This morning I woke up feeling overwhelmed. All my “to-dos” for the day started immediately looping through my head. The needs of my clients and my growing baby felt like a weight on my chest (and belly… literally). The idea of continuing to manage my pregnancy, my practice, and grow this page effectively, without slacking on any of them (plus friends, family, marriage, etc.), felt like too much.
I’m the person who wants to shut down when I get overwhelmed. I want to do nothing and hide from it all. Unfortunately that’s not a choice for me today. So after about 30 minutes of mind numbing perseveration in bed I started working through some of the questions I ask my clients when they come in overwhelmed. Is there anything I can take off my plate today? Yes. But the things I can, such as writing this right now, I don’t want to. Are the things I’m worried about actually in my control? If yes, what is just one thing I can do to feel productive? If no, what is something I can do to let that worry go?
For me I focus on doing. Not doing more, but taking even just one action, rather than allowing myself to feel paralyzed. For other people I might help them find a meditation or calming skill to help manage the anxious feelings. There is some trial and error in this process. Meditating right now, for me, would feel like wasted time and therefore overwhelm me more. It won’t be the same for every person.
Regardless of which behaviors or skills help a specific person, self-compassion is something I preach across the board. Clearly there is something going on in me today that is impacting my ability to manage all my responsibilities like I typically do. And that’s ok. It’s not a new permanent state. So for today, I’ll be aware that I might only get the necessities done. I’ll be aware that I might need extra time. I might need extra self-care. And if I don’t take time for these things, I will probably end up even less effective because that shutdown mode will set in.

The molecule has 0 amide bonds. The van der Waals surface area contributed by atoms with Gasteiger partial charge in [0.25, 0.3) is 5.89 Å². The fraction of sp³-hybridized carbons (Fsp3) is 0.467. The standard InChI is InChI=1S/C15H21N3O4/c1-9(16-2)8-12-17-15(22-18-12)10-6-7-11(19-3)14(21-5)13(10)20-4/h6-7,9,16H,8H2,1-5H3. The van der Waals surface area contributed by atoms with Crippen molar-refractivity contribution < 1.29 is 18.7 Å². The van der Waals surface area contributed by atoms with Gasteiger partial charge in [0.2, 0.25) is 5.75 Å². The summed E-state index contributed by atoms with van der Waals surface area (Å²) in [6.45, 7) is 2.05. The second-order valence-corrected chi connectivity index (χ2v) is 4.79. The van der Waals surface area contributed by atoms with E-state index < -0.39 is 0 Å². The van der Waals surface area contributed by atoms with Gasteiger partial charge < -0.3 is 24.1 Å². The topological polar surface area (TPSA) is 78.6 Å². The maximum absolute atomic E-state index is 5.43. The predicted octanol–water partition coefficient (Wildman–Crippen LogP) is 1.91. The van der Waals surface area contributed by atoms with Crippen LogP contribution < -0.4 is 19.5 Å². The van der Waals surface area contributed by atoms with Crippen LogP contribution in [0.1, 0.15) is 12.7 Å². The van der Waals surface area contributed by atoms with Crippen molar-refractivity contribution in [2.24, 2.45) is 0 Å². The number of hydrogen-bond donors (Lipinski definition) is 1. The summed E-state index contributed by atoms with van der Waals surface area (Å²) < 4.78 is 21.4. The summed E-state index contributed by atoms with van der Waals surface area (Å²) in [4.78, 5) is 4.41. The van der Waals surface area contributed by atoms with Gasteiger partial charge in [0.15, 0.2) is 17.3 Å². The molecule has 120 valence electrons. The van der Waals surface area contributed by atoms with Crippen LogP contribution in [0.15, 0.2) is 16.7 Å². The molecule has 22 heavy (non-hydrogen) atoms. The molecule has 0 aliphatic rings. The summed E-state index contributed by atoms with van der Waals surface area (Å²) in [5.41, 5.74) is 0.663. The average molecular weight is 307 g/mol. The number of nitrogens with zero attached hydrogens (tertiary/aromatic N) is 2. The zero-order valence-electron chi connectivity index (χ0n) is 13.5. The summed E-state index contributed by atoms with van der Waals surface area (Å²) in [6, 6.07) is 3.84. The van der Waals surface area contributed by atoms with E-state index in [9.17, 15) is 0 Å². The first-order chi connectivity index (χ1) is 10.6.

These are all the things I would tell myself if I were my own client. It is easier for me to help others through these moments than it is for me to heed my own words. A lot of us do this, right? We know how to help ourselves but think we “shouldn’t” need that help. We love and support and understand when anyone else has a hard day. But we condemn ourselves for the same thing. Working in mental health does not mean I have it all together. I have the same struggles that my clients and my friends do. What I do have is the knowledge and skills to work through these moments. I will do my best to apply them today. And I will do my best to love myself through the process.